Rather than ‘mere providers of services’, he said, faith-based organisations are called to be ‘beacons of hope, compassion, solidarity, … exemplifying the message that every person matters and should be at the centre of our concerns and efforts’.
In this mission, Archbishop Gallagher said, it is essential that Catholic organisations remain ‘firmly grounded in our distinctive Catholic identity’, a rich tradition that shapes our mission and is ‘deeply rooted in the belief that every individual, as a child of God, deserves respect, dignity and justice.’
Addressing an audience that reflected the breadth and diversity of Catholic organisations in Melbourne, he said, ‘Through the lens of faith, you recognise that behind every statistic lies a unique human story, a life of intrinsic value. It is this unwavering acknowledgement of the worth of every individual that empowers faith-based organisations to stand as a powerful force in ensuring that the human person remains the focal point of all our endeavours.
Faith-based organisations are called to be ‘beacons of hope, compassion, solidarity, … exemplifying the message that every person matters and should be at the centre of our concerns and efforts’.
A ’distinctive Catholic identity’ also provides many organisations with ‘a moral and ethical compass guiding their actions, grounded in the rich teachings and traditions of the Catholic faith’ and reminds them that ‘You are called to engage with those you serve on a deeper level, recognising in each one their inherent humanity, and providing not just necessary assistance, but also hope, while bearing witness to the Gospel.’
First and foremost, he said, faith-based organisations are called to bear witness to ‘the fullness of truth, the truth of God, humanity, nature and culture.’
It is a calling, he said, that ‘must be pursued courageously’, noting that challenges to ‘this noble vocation’ can come in the form of pressure to ‘conform to prevailing trends’ and what Pope Benedict XVI called ‘the dictatorship of relativism’.
Citing Pope Francis’ apostolic exhortation Evangelii gaudium, he pointed also to the need for a missionary discipleship—both in individual lives and within Church institutions—that ‘is committed to demonstrating the harmonious interplay of faith and reason and the relevance of the Christian message in fostering a fully authentic human life’.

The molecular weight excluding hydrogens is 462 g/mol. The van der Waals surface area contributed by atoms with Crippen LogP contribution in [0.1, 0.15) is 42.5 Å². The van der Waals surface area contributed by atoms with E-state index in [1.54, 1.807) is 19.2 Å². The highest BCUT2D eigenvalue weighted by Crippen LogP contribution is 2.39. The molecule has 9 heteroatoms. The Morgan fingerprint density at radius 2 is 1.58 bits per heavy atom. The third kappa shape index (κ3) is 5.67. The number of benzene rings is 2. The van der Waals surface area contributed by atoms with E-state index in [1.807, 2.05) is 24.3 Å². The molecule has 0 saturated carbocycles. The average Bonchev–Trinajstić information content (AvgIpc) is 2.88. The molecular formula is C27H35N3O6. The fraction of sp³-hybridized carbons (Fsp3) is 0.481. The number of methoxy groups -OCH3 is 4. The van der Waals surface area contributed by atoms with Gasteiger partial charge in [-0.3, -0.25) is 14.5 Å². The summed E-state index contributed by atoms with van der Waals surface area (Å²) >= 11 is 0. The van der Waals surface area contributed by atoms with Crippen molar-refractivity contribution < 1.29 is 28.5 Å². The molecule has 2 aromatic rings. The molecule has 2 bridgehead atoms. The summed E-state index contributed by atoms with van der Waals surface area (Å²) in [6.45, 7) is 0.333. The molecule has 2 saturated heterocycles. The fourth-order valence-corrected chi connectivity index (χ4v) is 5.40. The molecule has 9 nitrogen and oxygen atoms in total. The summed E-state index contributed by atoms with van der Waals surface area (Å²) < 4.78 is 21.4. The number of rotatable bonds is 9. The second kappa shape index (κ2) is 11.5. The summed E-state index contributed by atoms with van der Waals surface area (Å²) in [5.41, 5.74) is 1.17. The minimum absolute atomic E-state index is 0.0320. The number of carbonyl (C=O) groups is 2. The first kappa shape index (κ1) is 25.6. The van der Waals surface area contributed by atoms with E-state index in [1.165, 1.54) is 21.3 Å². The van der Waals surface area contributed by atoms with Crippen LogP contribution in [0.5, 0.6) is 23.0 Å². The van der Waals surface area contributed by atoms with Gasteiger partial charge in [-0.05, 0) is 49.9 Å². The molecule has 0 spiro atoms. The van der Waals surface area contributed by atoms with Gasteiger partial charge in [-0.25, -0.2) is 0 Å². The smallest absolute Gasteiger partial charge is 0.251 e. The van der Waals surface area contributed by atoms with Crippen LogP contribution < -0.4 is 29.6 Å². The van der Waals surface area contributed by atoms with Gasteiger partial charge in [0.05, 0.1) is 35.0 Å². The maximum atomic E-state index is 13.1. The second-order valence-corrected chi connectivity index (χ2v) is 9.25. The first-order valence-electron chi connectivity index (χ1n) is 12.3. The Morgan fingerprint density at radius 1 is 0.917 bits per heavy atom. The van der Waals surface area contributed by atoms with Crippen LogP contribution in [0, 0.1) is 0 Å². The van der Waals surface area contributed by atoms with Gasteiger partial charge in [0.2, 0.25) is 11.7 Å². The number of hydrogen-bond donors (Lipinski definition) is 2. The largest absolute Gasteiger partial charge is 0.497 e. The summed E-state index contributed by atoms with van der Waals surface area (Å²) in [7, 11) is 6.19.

‘Each one of us as a Christian is called to play an active role in shaping a better world and advancing the common good,’ he said. ‘If the message of the Gospel were to fade from our homes, public spaces, workplaces and political life, we would lose the guiding principles that challenge us to defend the dignity of every human being.’
Picking up again on themes explored by Pope Francis in Evangelii gaudium, Archbishop Gallagher reflected on the importance of ‘renewing our faith and living the Gospel in the world’. Among the ‘challenges and temptations’ that might hinder this ‘apostolic work’, he said, was the tendency to become detached from ‘the central mission of evangelisation’, as well as ‘pervasive scepticism’, ‘erosion of Christian identity in the face of the media culture’ and a ‘practical relativism’ arising from ‘an undue focus on personal freedom’.
In responding to such challenges, he said, we should heed Pope Francis’ call for a ‘revitalised dedication to evangelisation … marked by authentic encounters and a deep sense of solidarity with others, through which it encourages us to break free from the seductive trappings of spiritual worldliness and the perils of division within Christian communities’.
If the message of the Gospel were to fade from our homes, public spaces, workplaces and political life, we would lose the guiding principles that challenge us to defend the dignity of every human being.
Archbishop Gallagher concluded by reiterating comments he made at World Youth Day in Lisbon earlier this year.
As the world grapples with ‘numerous difficulties and crises’, he said, it ‘desperately needs a message of hope for the future—that hope that is seen in our renewed commitment to our faith by living the Gospel and giving witness to the world. Our faith is not passive; it is a dynamic and transformative force that compels us to take action. It beckons us to be agents of change, working tirelessly to create a world where every human person is genuinely at the centre of all that we do …
‘Our faith in action becomes a testament to the transformative power of the Gospel as we endeavour to renew our faith and actively live it out in a world that hungers for hope, love and justice.’
Among the guests at the lunch were Archbishop Charles Balvo, Apostolic Nuncio to Australia; Mgr Thomas Jan Limchua of the Secretariat of State; Mgr Alfred D’Souza, First Secretary of the Nunciature; Fr Joe Caddy, Vicar General of the Archdiocese of Melbourne; Mgr Stuart Hall, Dean of St Patrick’s Cathedral; Mgr Joselito Cerna Asis, Episcopal Vicar for Migrants and Refugees; Sr Veronica Hoey SGS, Vicar for Religious; the Hon Lizzie Blandthorn, Member for the Western Metropolitan Region, Deputy Leader of the Government in the Legislative Council and Minister for Children and for Disability; Ms Kathleen Matthews-Ward, Member for Broadmeadows; the Hon Jacinta Collins, Executive Director of the National Catholic Education Commission; and Prof Zlatko Skrbis, Vice Chancellor of the Australian Catholic University.